MANHATTAN, Kan. -- A competitive grant is helping a Kansas State University doctoral student turn the insect responsible for spreading one of the worst plant diseases into a tool that stifles the disease's transmission.
Ismael E. Badillo-Vargas, a plant pathology doctoral student, Puerto Rico, recently was awarded a predoctoral fellowship grant of more than $71,000 from the U.S. Department of Agriculture's National Institute of Food and Agriculture. The competitive scholarship is awarded to agriculture students who have two more years to complete their doctoral degree programs. Recipients receive two years of funding for research expenditures, tuition, a graduate research salary and conference travel.
For Badillo-Vargas, the fellowship advances his research on the tomato spotted wilt virus and its relationship to thrips -- tiny, winged insects that carry and spread the plant disease.
Tomato spotted wilt virus is one of the 10 most devastating plant viruses, according to the USDA. The virus, which kills a variety of food-producing plants, causes about $100 million in U.S. crop losses and roughly $1 billion in global crop losses every year.
The virus is transmitted to plants by the western flower thrips. The virus, however, does not harm the thrips that carry it and replicate the virus. Badillo-Vargas wants to understand why.
He is looking at how the tomato spotted wilt virus affects thrips at the molecular level. Badillo-Vargas is identifying which of the insect's proteins interact with the virus. In doing so, he and other researchers can target these proteins with genetic techniques that could turn off the insect's immunity to the virus.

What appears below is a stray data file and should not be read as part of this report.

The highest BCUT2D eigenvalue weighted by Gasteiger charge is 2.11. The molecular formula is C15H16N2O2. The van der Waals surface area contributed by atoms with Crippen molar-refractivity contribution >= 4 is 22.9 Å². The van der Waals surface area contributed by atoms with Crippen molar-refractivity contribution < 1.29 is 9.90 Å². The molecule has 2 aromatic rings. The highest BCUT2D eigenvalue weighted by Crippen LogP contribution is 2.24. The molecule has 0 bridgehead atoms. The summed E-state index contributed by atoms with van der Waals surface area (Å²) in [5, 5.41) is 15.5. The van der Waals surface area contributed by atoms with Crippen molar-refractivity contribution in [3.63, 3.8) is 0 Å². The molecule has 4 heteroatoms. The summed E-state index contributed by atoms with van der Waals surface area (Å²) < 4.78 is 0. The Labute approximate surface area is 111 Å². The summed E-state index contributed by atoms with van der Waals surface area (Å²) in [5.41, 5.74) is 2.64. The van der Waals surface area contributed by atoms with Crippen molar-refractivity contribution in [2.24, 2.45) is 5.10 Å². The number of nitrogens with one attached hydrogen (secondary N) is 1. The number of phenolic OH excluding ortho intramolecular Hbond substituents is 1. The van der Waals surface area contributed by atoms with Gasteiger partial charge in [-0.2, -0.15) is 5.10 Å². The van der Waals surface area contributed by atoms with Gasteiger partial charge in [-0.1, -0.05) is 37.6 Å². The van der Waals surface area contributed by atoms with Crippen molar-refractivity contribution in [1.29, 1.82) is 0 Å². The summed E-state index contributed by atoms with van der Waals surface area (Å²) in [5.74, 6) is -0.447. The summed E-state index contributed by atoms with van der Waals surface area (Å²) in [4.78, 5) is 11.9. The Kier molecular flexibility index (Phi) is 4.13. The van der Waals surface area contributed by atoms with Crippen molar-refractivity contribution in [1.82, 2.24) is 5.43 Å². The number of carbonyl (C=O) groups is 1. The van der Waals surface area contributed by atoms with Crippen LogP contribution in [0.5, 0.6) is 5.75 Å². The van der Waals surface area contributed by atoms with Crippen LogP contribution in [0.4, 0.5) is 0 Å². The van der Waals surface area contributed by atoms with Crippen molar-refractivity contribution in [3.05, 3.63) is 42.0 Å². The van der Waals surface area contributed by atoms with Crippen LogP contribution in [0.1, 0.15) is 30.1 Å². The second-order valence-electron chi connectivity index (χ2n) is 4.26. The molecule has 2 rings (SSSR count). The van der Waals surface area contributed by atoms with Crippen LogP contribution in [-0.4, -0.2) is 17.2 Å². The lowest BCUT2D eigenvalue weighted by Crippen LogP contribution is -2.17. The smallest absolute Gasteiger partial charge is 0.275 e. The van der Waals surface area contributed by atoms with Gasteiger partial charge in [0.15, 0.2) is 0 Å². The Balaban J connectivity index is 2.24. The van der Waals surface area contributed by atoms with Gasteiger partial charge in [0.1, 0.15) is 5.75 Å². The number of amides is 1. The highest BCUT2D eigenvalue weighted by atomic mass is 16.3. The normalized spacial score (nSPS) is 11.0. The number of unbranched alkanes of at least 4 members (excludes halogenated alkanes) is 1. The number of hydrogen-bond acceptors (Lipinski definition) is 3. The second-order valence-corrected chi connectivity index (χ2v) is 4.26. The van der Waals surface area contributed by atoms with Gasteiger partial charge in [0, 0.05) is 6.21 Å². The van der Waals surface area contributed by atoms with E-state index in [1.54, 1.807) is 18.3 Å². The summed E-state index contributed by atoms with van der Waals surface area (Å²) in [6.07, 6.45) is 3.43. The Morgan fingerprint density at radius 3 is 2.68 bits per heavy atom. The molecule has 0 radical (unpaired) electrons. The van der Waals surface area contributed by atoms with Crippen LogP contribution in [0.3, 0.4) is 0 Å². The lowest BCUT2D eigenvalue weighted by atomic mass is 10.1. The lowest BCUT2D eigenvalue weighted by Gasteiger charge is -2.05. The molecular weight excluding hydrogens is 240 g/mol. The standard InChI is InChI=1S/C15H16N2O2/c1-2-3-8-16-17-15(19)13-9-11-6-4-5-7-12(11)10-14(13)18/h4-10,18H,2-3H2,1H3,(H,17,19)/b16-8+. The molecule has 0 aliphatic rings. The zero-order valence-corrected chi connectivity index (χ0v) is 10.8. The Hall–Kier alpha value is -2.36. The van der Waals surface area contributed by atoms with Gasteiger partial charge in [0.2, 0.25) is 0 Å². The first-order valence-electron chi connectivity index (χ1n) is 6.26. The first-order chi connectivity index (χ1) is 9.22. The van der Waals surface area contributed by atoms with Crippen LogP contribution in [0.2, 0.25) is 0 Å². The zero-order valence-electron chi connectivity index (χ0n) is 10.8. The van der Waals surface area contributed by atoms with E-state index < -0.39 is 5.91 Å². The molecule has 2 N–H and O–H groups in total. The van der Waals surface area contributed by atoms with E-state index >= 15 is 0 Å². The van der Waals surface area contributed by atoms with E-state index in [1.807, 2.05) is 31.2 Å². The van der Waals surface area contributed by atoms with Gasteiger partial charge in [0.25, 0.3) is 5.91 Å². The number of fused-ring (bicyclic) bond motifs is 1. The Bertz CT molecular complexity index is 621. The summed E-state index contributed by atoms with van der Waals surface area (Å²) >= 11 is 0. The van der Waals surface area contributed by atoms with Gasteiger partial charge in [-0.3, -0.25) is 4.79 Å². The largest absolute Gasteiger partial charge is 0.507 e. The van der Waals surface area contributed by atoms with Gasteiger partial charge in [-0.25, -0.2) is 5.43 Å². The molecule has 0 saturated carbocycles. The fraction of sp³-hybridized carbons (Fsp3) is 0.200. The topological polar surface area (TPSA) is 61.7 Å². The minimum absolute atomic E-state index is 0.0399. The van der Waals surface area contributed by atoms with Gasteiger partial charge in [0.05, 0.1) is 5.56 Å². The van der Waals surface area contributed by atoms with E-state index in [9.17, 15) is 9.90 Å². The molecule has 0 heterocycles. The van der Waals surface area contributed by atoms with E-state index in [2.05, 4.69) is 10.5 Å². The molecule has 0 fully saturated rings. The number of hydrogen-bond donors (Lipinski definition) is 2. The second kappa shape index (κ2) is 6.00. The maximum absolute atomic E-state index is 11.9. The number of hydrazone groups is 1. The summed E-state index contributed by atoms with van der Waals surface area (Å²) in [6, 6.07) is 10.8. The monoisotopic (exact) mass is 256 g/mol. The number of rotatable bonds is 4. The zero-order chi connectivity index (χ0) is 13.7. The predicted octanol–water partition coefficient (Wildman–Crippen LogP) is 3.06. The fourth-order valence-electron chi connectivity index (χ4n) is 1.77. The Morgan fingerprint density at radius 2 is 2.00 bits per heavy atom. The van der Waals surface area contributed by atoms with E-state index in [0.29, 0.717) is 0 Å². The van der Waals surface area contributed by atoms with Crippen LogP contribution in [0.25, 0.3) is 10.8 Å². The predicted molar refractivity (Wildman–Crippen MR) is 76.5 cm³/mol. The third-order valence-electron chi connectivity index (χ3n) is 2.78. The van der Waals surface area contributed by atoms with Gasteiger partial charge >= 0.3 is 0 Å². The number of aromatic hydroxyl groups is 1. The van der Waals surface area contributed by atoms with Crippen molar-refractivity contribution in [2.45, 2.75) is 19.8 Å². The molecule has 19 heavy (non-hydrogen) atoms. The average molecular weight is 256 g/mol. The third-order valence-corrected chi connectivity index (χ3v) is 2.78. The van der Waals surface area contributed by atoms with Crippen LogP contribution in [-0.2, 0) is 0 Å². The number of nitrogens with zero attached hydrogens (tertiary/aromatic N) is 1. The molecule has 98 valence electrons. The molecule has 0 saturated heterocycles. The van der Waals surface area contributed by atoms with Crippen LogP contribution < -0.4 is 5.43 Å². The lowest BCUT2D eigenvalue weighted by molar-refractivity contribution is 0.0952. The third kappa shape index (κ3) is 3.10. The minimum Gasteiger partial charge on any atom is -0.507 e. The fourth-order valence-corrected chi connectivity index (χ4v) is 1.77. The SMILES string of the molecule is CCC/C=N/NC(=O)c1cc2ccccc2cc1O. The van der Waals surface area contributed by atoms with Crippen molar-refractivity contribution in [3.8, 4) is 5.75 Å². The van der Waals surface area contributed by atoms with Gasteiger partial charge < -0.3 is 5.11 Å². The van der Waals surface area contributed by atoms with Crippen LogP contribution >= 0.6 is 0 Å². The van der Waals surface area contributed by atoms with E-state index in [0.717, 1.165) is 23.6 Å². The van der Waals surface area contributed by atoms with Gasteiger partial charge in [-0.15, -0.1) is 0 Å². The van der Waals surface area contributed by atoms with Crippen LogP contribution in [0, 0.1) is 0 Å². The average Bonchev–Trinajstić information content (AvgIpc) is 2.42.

"The idea is that this may keep the insect from being able to spread the virus anymore," Badillo-Vargas said. "It could stop the insect from being able to carry the tomato spotted wilt virus or even kill the insect with the virus because its defense system would be gone. Ultimately it would let us control the spread of the virus and also the insect itself, which is an agricultural pest and disease vector."
Badillo-Vargas is developing a RNA interference, or RNAi -- a short sequence of genetic information that could knock down the insect's protective genes. The RNAi could be delivered through a spray that only affects thrips or possibly even delivered to thrips by the plants themselves.
Badillo-Vargas is using a partial transcriptome of the thrip's genes that was produced by Dorith Rotenberg, research assistant professor of plant pathology. The transcriptome is a scientific tool that acts as a reference catalog for certain genes in the thrips. Rotenberg is working to sequence the thrip's genome, which will be a complete genetic blueprint of the insect and all of its genes.
"With the partial transcriptome I'm starting to look at certain genes that I believe can be silenced with RNAi because they have a potential interaction between the virus and the insect," Badillo-Vargas said. "Some of these molecules were able to be silenced in other insects when RNAi tools were used on them. In some cases it even killed the insect."
The research will build on a study by Badillo-Vargas that was published in the August 2012 edition of the Journal of Virology. It compared the differential proteins expressed by healthy thrips with those from thrips infected with the tomato spotted wilt virus. It showed that thrips have an early response to the virus infection and when the virus is the most active.
"I was thrilled to learn that Ismael had received this fellowship," said Anna Whitfield, associate professor of plant pathology and Badillo-Vargas' major adviser. "It's very competitive and many people apply, but very few are selected. It's a wonderful fellowship that will benefit Ismael professionally and advance research on tomato spotted wilt virus and thrips."